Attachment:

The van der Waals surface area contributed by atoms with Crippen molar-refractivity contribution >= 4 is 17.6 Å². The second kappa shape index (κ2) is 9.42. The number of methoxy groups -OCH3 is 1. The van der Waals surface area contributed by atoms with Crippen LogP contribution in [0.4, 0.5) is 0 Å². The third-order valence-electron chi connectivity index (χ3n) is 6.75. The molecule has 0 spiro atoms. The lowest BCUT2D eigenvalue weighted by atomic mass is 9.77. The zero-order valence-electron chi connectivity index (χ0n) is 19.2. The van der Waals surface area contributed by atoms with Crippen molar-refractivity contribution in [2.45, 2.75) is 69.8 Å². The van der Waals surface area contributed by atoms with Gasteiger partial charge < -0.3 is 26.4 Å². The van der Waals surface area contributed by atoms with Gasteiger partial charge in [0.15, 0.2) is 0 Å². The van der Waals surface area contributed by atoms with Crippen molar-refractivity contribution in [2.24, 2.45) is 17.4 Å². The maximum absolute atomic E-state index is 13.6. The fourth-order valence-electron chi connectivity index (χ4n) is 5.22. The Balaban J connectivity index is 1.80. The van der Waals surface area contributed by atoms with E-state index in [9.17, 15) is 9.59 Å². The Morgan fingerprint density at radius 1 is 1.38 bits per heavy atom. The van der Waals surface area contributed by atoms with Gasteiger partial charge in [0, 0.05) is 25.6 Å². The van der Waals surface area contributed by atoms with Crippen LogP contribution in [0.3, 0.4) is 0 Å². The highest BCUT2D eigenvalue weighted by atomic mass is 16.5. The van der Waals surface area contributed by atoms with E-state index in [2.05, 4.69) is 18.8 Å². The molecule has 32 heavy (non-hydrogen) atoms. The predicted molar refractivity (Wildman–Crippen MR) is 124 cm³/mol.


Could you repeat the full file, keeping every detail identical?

The van der Waals surface area contributed by atoms with Crippen molar-refractivity contribution >= 4 is 17.6 Å². The second kappa shape index (κ2) is 9.42. The number of methoxy groups -OCH3 is 1. The van der Waals surface area contributed by atoms with Crippen LogP contribution in [0.4, 0.5) is 0 Å². The third-order valence-electron chi connectivity index (χ3n) is 6.75. The molecule has 0 spiro atoms. The lowest BCUT2D eigenvalue weighted by atomic mass is 9.77. The zero-order valence-electron chi connectivity index (χ0n) is 19.2. The van der Waals surface area contributed by atoms with Crippen molar-refractivity contribution in [2.45, 2.75) is 69.8 Å². The van der Waals surface area contributed by atoms with Gasteiger partial charge < -0.3 is 26.4 Å². The van der Waals surface area contributed by atoms with Gasteiger partial charge in [0.15, 0.2) is 0 Å². The van der Waals surface area contributed by atoms with Crippen molar-refractivity contribution in [2.24, 2.45) is 17.4 Å². The maximum absolute atomic E-state index is 13.6. The fourth-order valence-electron chi connectivity index (χ4n) is 5.22. The Balaban J connectivity index is 1.80. The van der Waals surface area contributed by atoms with E-state index in [9.17, 15) is 9.59 Å². The Morgan fingerprint density at radius 1 is 1.38 bits per heavy atom. The van der Waals surface area contributed by atoms with Gasteiger partial charge in [0, 0.05) is 25.6 Å². The van der Waals surface area contributed by atoms with Crippen LogP contribution in [0.3, 0.4) is 0 Å². The highest BCUT2D eigenvalue weighted by atomic mass is 16.5. The van der Waals surface area contributed by atoms with E-state index in [2.05, 4.69) is 18.8 Å². The molecule has 32 heavy (non-hydrogen) atoms. The predicted molar refractivity (Wildman–Crippen MR) is 124 cm³/mol.